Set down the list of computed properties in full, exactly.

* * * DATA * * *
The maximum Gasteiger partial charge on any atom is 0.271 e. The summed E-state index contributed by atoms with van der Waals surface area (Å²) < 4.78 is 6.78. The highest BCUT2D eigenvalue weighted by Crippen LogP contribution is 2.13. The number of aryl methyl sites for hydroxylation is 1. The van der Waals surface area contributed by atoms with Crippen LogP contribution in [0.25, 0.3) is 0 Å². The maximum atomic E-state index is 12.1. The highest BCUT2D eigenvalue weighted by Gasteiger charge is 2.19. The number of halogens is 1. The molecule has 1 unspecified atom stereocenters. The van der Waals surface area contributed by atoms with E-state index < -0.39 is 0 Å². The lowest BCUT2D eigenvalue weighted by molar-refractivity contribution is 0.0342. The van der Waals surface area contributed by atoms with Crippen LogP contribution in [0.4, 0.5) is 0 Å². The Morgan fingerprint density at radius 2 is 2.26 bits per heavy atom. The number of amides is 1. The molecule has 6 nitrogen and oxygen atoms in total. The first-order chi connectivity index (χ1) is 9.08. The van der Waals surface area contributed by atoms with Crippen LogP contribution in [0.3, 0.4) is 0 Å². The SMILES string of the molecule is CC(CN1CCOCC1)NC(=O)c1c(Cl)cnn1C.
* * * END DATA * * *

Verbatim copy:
The maximum Gasteiger partial charge on any atom is 0.271 e. The summed E-state index contributed by atoms with van der Waals surface area (Å²) < 4.78 is 6.78. The highest BCUT2D eigenvalue weighted by Crippen LogP contribution is 2.13. The number of aryl methyl sites for hydroxylation is 1. The van der Waals surface area contributed by atoms with Crippen LogP contribution in [0.25, 0.3) is 0 Å². The maximum atomic E-state index is 12.1. The highest BCUT2D eigenvalue weighted by Gasteiger charge is 2.19. The number of halogens is 1. The molecule has 1 unspecified atom stereocenters. The van der Waals surface area contributed by atoms with E-state index < -0.39 is 0 Å². The lowest BCUT2D eigenvalue weighted by molar-refractivity contribution is 0.0342. The van der Waals surface area contributed by atoms with Crippen LogP contribution in [0.4, 0.5) is 0 Å². The Morgan fingerprint density at radius 2 is 2.26 bits per heavy atom. The number of amides is 1. The molecule has 6 nitrogen and oxygen atoms in total. The first-order chi connectivity index (χ1) is 9.08. The van der Waals surface area contributed by atoms with Crippen LogP contribution in [0.3, 0.4) is 0 Å². The SMILES string of the molecule is CC(CN1CCOCC1)NC(=O)c1c(Cl)cnn1C.